There have been several firsts in aviation history — 1909 when Luis Blerlot crossed the English Channel, 1927 when Charles Lindebergh conquered the Atlantic, and 1969 when Neil Armstrong walked on the moon. The next achievement in flight will be the first un-piloted, un-refueled and nonstop transcontinental flight by a civilian drone.
Sabrewing Aircraft Company, founded by Ed De Reyes and Oliver Garrow, has designed an unmanned aircraft vehicle (UAV) that can fly 5,000 miles un-refueled for up to 50 hours. Sabrewing’s battery-less, gas-electric hybrid can fly anytime, anywhere, over and around weather – and can carry up to 3,000 lbs. of cargo.
It’s considered a vertical-take-off-and-landing drone (VTOL) with a lot more power than other current models on the market, and with exceptional fuel-efficiency, which cuts down on costs, De Reyes tells FreightWaves.
Currently, UAVs can either fly for long periods of time, but can’t carry much of a load, (less than 50 lbs.) or they can fly a heavy load (more than 50 lbs.) but only for a short distance. Sabrewing Aircraft Company is changing the drone industry with the introduction of the Draco-2 UAV, which utilizes innovative, patent-pending technologies to allow high-altitude operations, active drag reduction and highly-sensitive “sense and avoid technologies” that allow the Draco-2 air vehicle the ability to fly well beyond the operator’s line-of-sight. The Draco-2:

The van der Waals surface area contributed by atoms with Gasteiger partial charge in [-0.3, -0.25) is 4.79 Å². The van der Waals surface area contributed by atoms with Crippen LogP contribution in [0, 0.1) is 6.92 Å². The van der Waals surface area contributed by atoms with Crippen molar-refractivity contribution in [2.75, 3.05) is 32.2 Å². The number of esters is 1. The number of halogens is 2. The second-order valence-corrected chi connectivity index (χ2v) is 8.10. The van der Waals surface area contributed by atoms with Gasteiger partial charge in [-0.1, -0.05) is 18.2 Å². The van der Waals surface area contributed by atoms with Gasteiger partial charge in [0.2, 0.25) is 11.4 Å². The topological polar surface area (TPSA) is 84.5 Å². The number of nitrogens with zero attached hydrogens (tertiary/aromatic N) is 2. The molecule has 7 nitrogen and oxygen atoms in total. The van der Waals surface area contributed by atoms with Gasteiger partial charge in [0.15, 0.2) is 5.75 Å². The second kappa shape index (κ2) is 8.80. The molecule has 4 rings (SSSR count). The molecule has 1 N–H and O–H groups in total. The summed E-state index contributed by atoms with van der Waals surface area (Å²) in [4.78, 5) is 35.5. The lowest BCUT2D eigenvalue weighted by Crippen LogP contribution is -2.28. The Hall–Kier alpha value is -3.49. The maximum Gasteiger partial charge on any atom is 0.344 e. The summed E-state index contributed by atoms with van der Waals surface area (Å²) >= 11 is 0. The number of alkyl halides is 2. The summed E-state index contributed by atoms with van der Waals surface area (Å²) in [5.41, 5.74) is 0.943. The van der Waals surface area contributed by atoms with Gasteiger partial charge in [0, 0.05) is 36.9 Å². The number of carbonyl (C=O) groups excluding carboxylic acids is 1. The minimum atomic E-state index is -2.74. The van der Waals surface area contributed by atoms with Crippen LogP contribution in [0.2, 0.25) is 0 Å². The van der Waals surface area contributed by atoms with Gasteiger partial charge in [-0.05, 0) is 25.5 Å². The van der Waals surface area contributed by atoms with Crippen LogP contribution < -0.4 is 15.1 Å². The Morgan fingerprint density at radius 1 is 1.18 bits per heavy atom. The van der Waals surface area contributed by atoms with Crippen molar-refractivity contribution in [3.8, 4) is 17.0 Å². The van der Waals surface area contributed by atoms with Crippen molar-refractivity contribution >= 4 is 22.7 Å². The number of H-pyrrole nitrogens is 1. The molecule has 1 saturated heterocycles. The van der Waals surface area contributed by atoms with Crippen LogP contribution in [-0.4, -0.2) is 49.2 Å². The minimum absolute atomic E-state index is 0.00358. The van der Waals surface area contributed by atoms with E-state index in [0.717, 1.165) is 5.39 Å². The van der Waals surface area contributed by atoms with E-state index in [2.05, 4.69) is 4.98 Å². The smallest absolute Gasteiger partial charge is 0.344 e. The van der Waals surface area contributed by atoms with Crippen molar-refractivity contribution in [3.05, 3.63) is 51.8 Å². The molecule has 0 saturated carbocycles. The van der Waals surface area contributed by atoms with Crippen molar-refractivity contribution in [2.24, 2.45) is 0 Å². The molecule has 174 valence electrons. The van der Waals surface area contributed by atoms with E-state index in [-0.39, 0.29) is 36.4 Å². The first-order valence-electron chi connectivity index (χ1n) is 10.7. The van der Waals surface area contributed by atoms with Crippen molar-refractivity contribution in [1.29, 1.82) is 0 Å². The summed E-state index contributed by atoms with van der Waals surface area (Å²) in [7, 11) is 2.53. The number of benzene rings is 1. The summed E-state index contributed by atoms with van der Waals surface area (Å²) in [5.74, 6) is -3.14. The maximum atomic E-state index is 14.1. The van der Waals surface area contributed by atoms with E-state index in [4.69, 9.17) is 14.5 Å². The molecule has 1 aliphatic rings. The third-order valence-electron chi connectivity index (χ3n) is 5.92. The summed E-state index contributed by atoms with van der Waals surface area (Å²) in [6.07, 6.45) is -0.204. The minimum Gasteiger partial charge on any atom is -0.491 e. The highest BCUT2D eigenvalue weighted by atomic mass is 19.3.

Can be operated autonomously or remotely piloted
Uses the same fuel, tools and parts that are currently and readily available
Can fly at high altitude to avoid adverse weather
Uses active drag reduction to greatly reduce cost of operation
Is easily hangered in less space than a cargo aircraft
Sabrewing announced this week that it has raised 140% of its initial angel funding goal, according to CEO Ed De Reyes. “We will close this round shortly, and cap this round at just under $1 million,” says De Reyes. De Reyes says they raised the funds from The Drone Fund, Integro LTD and two other investors.
Currently, Sabrewing is in between “proof of concept” stage and running toward manufacturing. They’re currently building a large-scale, long-endurance, high cargo capacity demonstrator UAV that is a 65% scale of their full-size drone. The demonstrator will also be used to compete in the Pacific Drone Challenge, and as a demonstrator for both commercial and US Department of Defense sectors.
According to De Reyes, testing is expected to begin in May of 2018 and will focus on system function, endurance and operations in preparation for a historic flight from Japan to Silicon Valley. The Draco-2 is designed to fly at altitudes reaching 22,000 feet (6700 meters). That’s also how they plan to start getting regulator’s — and the public’s — attention.
De Reyes sees this craft getting up to speed in earnest probably even before 2020. They’re also going to be testing in more remote villages like Alaska and western Canada. “There are times of the year where you can’t get anything there because of the thaw. It’s even tough for helicopters. We’re trying to do even what regular aircraft can’t get in as easily. Bringing in cargo this way is actually going to be cheaper — the fuel’s going to be cheaper and there’s no pilot,” says De Reyes.